This week I looked into methods that occur in the disassembly process. I studied subcritical water debromination, and debromination efficiency on PCBs with various additives to a ball mill. On the side, I did some research on the ball mill itself and the balls that you use for the machine.
PCBs contain BFRs (brominated flame retardants) which can make up about 5% to 15% of the total weight of PCBs. BFRs deplete harmful emissions and are environmentally dangerous. The process of using supercritical or subcritical water for the debromination of BFRs helps to reduce the toxic emissions that can occur. The method I examined included subcritical water and potassium carbonate to increase the debromination efficiency for waste printed circuit boards. Here, I looked at the efficiency when the product was in a stirred environment and a non-stirred environment. There is a lot to consider when using this method, including the particle size of the PCB, temperature, and the solid-to-liquid ratio.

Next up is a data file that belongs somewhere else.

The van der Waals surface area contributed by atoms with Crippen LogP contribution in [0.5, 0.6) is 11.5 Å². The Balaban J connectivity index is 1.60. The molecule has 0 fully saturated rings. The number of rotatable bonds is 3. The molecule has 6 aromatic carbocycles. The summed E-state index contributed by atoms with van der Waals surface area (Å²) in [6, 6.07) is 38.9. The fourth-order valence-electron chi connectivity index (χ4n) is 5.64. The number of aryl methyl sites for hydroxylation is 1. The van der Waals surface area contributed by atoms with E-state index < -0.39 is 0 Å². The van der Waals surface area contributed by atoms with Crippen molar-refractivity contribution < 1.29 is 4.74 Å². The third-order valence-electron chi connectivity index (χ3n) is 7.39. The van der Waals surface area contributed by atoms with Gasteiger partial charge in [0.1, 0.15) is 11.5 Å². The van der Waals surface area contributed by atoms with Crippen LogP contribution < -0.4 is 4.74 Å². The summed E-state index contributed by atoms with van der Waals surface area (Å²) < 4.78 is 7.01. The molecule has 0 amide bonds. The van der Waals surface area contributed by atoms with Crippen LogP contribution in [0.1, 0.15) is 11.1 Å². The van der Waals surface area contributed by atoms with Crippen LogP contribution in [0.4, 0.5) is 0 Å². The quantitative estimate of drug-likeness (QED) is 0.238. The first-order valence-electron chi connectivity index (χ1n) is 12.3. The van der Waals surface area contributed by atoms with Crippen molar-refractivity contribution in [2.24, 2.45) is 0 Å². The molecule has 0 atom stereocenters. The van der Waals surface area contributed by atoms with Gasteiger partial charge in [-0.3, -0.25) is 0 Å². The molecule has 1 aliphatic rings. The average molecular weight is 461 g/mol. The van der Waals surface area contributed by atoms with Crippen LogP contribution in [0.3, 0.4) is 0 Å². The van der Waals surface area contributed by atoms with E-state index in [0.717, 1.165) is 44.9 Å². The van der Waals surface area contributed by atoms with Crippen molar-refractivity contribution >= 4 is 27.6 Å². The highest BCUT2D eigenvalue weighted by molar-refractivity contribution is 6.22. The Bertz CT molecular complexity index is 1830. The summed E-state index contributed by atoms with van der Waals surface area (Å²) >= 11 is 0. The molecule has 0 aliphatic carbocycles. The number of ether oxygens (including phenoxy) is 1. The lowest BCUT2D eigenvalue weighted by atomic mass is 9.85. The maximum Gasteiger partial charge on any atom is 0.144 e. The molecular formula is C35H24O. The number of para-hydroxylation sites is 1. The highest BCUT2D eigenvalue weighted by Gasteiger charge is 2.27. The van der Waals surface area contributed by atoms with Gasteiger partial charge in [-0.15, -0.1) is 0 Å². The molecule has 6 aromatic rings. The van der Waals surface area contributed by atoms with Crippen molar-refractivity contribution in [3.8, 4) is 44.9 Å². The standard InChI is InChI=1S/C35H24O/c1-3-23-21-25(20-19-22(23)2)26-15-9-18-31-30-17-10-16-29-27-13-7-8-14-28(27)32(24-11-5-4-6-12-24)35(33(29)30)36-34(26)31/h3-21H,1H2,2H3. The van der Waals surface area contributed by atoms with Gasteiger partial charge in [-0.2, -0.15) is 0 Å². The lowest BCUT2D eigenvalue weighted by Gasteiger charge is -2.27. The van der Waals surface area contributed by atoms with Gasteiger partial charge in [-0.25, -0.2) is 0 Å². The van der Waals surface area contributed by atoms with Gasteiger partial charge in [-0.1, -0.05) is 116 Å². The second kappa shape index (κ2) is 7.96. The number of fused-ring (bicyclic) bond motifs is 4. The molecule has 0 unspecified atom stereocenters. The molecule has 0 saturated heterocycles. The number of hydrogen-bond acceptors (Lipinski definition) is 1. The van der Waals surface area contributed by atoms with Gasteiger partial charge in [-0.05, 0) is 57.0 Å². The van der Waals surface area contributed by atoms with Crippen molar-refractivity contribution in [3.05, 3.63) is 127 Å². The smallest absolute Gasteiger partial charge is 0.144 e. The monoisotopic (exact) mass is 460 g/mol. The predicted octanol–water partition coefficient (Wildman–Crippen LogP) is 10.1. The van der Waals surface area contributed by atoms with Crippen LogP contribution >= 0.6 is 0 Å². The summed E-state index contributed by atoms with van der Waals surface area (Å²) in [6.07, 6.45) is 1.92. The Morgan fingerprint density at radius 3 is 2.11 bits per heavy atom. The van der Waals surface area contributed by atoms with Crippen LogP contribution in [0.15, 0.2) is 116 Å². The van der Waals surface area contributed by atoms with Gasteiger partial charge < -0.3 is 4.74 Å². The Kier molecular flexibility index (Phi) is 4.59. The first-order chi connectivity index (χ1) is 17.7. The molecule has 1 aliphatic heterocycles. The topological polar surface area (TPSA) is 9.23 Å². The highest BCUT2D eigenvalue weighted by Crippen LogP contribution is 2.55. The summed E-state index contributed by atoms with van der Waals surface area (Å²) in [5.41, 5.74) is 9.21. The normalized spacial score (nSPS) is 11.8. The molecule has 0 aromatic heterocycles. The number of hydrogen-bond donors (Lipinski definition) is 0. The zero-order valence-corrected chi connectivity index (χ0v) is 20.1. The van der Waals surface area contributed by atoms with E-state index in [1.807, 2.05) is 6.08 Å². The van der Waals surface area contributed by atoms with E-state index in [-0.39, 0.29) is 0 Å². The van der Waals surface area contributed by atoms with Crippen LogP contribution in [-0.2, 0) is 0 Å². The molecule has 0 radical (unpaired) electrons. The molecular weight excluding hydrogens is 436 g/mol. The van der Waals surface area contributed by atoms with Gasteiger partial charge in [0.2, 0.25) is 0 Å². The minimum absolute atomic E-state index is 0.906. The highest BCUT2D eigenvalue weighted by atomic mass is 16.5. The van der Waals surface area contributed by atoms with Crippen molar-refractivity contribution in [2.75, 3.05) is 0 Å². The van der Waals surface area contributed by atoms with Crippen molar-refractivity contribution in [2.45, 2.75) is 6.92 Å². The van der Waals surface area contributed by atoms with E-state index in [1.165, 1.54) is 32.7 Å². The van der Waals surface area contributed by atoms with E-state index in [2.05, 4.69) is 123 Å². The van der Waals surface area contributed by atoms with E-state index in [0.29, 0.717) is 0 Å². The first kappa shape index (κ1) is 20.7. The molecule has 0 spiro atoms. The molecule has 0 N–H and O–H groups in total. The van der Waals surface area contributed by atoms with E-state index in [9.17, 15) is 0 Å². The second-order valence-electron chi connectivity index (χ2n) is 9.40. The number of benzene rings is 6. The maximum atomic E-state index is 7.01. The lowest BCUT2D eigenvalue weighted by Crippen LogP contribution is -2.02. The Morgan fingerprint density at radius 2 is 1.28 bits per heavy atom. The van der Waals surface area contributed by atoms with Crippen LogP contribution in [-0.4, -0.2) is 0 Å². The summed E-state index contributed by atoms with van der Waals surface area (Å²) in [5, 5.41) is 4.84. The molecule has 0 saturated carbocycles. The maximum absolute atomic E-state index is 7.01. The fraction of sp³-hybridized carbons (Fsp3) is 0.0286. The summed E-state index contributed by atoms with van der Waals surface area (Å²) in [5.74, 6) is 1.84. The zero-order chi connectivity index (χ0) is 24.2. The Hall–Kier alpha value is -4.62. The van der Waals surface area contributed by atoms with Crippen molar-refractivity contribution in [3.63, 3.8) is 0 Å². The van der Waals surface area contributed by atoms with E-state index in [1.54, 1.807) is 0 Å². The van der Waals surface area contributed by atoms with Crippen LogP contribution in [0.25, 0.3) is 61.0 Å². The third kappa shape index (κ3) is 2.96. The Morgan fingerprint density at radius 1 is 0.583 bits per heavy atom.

Comparatively, I looked at a process for debromination using a ball mill. A ball mill is a type of grinder that uses balls to crush the material, where the inside of the mill is a hollow section that spins either vertically or horizontally depending on the model. The balls themselves can be made of many different materials, and you choose which material you want depending on the material you are trying to grind. For example, ceramic grinding balls are good for when you are working with flammable materials, as they can prevent dust sparking. When choosing the type of ball, it’s also important to consider the size of the ball. A bigger size such as 5″-3″ is used for the first grinding process, to get the larger materials smaller. Then a smaller size such as 3″ – 1/5″ is used to get the material into a fine powder. The critical speed must also be reached to ensure a proper grind. Adding additives such as calcium oxide to the ball mill when grinding PCBs, and finding a critical speed, can increase the debromination efficiency.